A video, Pincus notes, can stick to its performer “like glue”. Certain clips have become iconic: Michael Jackson’s ‘Thriller’ (1983), obviously, but also Sinead O’Connor with two tears rolling down her perfect, elfin face in ‘Nothing Compares 2 U’ (1990), or Bob Dylan, in an early precursor to the contemporary music video, riffling through cue cards in DA Pennebaker’s 1965 short for ‘Subterranean Homesick Blues’. Nirvana’s ‘Smells Like Teen Spirit’ (1991) became a generational marker not because the song was playlisted on commercial radio (it wasn’t), but because the accompanying video, filmed in a swampy palette of yellows and browns, replete with mosh pit, anarchic cheerleaders, and a final, startling close-up of Kurt Cobain’s snarling face, was so utterly at odds with the prevailing visual aesthetic. As Samuel Bayer, the clip’s director, recalls in I Want My MTV, an oral history of the channel, “I’ve been on 200 music video sets since, and that was the best performance I’ve ever seen.”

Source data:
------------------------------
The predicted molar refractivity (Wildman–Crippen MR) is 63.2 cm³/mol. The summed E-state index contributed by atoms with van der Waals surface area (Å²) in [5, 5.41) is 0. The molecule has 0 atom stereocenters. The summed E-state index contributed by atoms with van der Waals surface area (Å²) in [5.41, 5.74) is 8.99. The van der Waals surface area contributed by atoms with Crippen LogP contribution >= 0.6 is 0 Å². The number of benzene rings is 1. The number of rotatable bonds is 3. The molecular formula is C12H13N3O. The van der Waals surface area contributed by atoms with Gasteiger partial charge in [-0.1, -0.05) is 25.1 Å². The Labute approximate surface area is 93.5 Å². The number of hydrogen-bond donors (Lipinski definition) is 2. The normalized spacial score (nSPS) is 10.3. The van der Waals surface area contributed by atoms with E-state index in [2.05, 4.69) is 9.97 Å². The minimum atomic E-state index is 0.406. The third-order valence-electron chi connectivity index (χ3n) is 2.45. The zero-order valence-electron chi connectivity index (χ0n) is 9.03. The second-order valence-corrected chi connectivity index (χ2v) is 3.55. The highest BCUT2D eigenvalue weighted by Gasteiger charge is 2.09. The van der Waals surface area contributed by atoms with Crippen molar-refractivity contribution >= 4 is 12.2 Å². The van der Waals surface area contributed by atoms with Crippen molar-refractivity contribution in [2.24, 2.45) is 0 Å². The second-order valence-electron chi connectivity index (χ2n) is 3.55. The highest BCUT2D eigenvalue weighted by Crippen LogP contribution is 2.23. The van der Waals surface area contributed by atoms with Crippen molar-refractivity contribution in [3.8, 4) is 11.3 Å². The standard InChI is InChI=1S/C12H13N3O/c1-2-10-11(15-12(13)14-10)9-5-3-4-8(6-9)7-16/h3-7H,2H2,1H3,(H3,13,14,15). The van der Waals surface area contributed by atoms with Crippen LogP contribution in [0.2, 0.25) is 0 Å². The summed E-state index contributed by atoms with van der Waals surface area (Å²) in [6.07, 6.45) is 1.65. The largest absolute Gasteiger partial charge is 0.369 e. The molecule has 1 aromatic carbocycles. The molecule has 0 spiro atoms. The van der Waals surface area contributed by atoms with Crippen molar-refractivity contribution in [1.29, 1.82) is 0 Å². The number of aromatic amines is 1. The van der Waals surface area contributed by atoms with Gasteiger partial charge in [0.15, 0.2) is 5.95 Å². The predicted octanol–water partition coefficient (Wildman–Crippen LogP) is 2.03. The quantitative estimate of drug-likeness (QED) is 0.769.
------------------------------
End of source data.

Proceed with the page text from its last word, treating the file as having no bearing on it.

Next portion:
What does it take to coax a compelling on-camera performance out of a musician – a professional entertainer, but very rarely a trained actor? “A lot!” laughs Pincus, who describes the intensive rehearsal process, rare for music video, that she undertakes with her musicians. “We do all sorts of stuff,” she says. “We’ll look at the lyrics like a script; we’ll break it down, we’ll deliver the line. We’ll look at the facial performance, the body performance – we’ll compose it and then break it down again. We’ll do theatre games. We’ll be in my apartment eating Chinese food until late, crying together about our lost ones – it’s anything and everything.”
Now the challenge is to be discovered at all, amid the infinite distractions on offer.
Filming for Gotye’s ‘Somebody That I Used To Know’ – a video that combines stop-motion animation and body painting, two notoriously labour-intensive art forms – took three days; the third day lasted 26 hours. The results could have ended up gimmicky, but the final clip, which Pincus edited herself, is elegant, and never overwhelms the emotion of the song. “These people are very smart, very ambitious, they want the best for themselves and their work,” says Pincus of the musicians she has worked with. “They’ll work tirelessly in preproduction and rehearsal, they’ll give you a hundred takes. I can’t imagine a single artist I’ve worked with turning around and saying, ‘You’ve got one more [take] and then I’m done.’”